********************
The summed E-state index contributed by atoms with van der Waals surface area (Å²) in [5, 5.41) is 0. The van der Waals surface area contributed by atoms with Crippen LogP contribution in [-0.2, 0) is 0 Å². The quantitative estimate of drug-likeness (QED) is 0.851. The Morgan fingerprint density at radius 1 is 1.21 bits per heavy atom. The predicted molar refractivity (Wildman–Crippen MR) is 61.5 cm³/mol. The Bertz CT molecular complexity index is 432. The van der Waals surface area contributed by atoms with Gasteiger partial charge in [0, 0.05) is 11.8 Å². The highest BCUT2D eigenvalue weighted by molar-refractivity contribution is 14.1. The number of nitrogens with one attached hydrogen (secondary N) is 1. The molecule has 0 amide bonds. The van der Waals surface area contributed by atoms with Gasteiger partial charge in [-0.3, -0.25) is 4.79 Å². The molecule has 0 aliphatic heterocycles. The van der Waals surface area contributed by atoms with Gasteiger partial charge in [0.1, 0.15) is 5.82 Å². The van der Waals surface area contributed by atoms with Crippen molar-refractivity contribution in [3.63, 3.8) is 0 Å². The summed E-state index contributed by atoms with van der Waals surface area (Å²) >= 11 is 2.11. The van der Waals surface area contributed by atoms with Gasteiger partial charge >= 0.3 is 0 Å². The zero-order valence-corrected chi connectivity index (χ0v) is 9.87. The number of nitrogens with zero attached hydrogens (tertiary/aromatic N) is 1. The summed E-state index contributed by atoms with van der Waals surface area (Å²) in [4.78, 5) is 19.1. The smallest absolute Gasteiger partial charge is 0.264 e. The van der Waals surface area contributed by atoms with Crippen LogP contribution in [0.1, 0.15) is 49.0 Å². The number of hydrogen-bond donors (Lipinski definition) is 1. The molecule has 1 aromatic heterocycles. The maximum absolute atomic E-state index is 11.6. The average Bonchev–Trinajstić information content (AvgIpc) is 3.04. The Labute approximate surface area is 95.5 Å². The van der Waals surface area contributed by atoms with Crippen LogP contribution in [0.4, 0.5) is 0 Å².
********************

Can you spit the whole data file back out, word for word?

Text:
The summed E-state index contributed by atoms with van der Waals surface area (Å²) in [5, 5.41) is 0. The van der Waals surface area contributed by atoms with Crippen LogP contribution in [-0.2, 0) is 0 Å². The quantitative estimate of drug-likeness (QED) is 0.851. The Morgan fingerprint density at radius 1 is 1.21 bits per heavy atom. The predicted molar refractivity (Wildman–Crippen MR) is 61.5 cm³/mol. The Bertz CT molecular complexity index is 432. The van der Waals surface area contributed by atoms with Gasteiger partial charge in [0, 0.05) is 11.8 Å². The highest BCUT2D eigenvalue weighted by molar-refractivity contribution is 14.1. The number of nitrogens with one attached hydrogen (secondary N) is 1. The molecule has 0 amide bonds. The van der Waals surface area contributed by atoms with Gasteiger partial charge in [-0.3, -0.25) is 4.79 Å². The molecule has 0 aliphatic heterocycles. The van der Waals surface area contributed by atoms with Gasteiger partial charge in [0.1, 0.15) is 5.82 Å². The van der Waals surface area contributed by atoms with Crippen molar-refractivity contribution in [3.63, 3.8) is 0 Å². The summed E-state index contributed by atoms with van der Waals surface area (Å²) >= 11 is 2.11. The van der Waals surface area contributed by atoms with Gasteiger partial charge >= 0.3 is 0 Å². The zero-order valence-corrected chi connectivity index (χ0v) is 9.87. The number of nitrogens with zero attached hydrogens (tertiary/aromatic N) is 1. The summed E-state index contributed by atoms with van der Waals surface area (Å²) in [4.78, 5) is 19.1. The smallest absolute Gasteiger partial charge is 0.264 e. The van der Waals surface area contributed by atoms with Crippen LogP contribution in [0.1, 0.15) is 49.0 Å². The number of hydrogen-bond donors (Lipinski definition) is 1. The molecule has 1 aromatic heterocycles. The maximum absolute atomic E-state index is 11.6. The average Bonchev–Trinajstić information content (AvgIpc) is 3.04. The Labute approximate surface area is 95.5 Å². The van der Waals surface area contributed by atoms with Crippen LogP contribution in [0.4, 0.5) is 0 Å².